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Stress and Health – How It Affects Your Body

Modern day life has people saying I’m busy and stressed too often. It is not a badge of honor to be busy all the time. Stress is both physical and emotional. It can detrimental to your health and should be taken seriously. Stress shuts down many parts of the body. The below statement sums it up perfectly.

“A significant part of the damage is due to norepinephrine (adrenaline), which has a function to redirect the body’s resources away from maintenance, regeneration, and reproduction and towards systems that require active movement”.

Norepinephrine protects the body in a fight or flight situation. The body is not designed to be constantly releasing stress hormones day after day.

Consequences of this include digestive issues, inflammation, irregular menstrual cycles, infertility, sleeplessness, low libido, increased abdominal fat, depression, impaired disease resistance, and addictions.

Stress is the silent killer. Don’t be complacent and say it is part of the job, or it’s modern day life. We need to deal with it and manage our stress levels appropriately by taking time out to look after ourselves. No job, no amount of money and no one is worth you dying for.  Chronic health conditions don’t happen overnight, it takes years to develop an illness such as heart disease, diabetes, adrenal fatigue and so forth. Prevention is always better than cure, do something before you must make time for yourself.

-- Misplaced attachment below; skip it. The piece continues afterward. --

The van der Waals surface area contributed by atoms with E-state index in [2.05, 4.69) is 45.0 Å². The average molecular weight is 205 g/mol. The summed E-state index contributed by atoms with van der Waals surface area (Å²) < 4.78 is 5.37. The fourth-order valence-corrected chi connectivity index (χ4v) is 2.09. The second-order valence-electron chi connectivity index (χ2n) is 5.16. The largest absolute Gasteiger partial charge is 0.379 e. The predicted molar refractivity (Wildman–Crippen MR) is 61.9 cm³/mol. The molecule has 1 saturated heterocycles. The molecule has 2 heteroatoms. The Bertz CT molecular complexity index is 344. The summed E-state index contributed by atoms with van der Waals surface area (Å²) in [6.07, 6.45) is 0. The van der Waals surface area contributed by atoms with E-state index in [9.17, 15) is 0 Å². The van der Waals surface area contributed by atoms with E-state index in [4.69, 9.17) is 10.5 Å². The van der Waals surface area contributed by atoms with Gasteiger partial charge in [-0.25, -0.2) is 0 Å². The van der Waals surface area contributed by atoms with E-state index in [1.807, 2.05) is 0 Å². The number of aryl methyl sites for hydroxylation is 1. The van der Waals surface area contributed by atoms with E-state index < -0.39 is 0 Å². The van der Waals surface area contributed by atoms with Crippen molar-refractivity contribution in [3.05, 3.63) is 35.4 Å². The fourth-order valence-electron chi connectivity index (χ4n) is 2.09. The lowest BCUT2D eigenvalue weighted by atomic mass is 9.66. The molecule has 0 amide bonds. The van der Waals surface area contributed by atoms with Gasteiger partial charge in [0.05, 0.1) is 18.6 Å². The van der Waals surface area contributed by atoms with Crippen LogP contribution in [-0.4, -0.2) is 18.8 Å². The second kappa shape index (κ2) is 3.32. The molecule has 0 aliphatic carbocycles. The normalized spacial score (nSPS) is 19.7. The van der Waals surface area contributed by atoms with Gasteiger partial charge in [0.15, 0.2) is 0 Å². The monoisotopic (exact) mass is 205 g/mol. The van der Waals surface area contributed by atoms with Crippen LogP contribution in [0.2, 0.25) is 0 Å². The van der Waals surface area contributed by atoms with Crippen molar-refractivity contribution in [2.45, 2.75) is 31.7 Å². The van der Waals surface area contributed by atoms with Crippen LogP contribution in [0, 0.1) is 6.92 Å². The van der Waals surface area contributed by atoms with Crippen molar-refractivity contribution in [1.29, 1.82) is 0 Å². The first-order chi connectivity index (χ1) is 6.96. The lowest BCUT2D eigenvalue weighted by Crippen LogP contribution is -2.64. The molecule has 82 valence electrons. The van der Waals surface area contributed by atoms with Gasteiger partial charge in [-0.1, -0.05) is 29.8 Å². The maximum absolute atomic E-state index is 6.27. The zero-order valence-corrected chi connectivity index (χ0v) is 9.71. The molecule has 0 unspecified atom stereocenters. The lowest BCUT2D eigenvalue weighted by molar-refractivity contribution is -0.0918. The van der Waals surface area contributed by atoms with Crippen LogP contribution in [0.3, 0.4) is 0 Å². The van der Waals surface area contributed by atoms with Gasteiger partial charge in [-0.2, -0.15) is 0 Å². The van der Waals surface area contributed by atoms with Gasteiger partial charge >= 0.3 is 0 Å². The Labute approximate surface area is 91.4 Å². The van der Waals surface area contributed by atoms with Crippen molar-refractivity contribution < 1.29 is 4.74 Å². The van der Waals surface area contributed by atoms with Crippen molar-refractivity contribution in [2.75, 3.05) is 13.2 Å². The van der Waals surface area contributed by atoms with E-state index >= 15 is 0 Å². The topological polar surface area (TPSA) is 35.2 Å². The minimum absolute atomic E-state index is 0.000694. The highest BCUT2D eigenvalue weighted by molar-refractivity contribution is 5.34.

Reflect on your current situation. There needs to be a nice happy medium between stress and the sweeter things in life that bring contentment.

Here are some tips to manage stress:

  • limit alcohol and caffeine.
  • exercise. If you are chronically stressed consider gentle forms of exercise like yoga or pilates are best.
  • get quality sleep each night with regular sleep and wake hours. Have a sleep routine.
  • limit technology two hours before bed to encourage melatonin synthesis (our sleep hormone).
  • limit time spent with emotionally draining people.
  • play with your pets.
  • spend time in nature, walk barefoot on the grass or sand.
  • eat a balanced diet that supports healthy brain function.

Blog post courtesy of Elizabeth Pattalis.

Elizabeth is a registered clinical nutritionist, Personal Trainer and a Pilates instructor for YogaBar. Her mission is to make healthy living simple, realistic and achievable for all her clients. Visit her at www.elizabethpattalis.com

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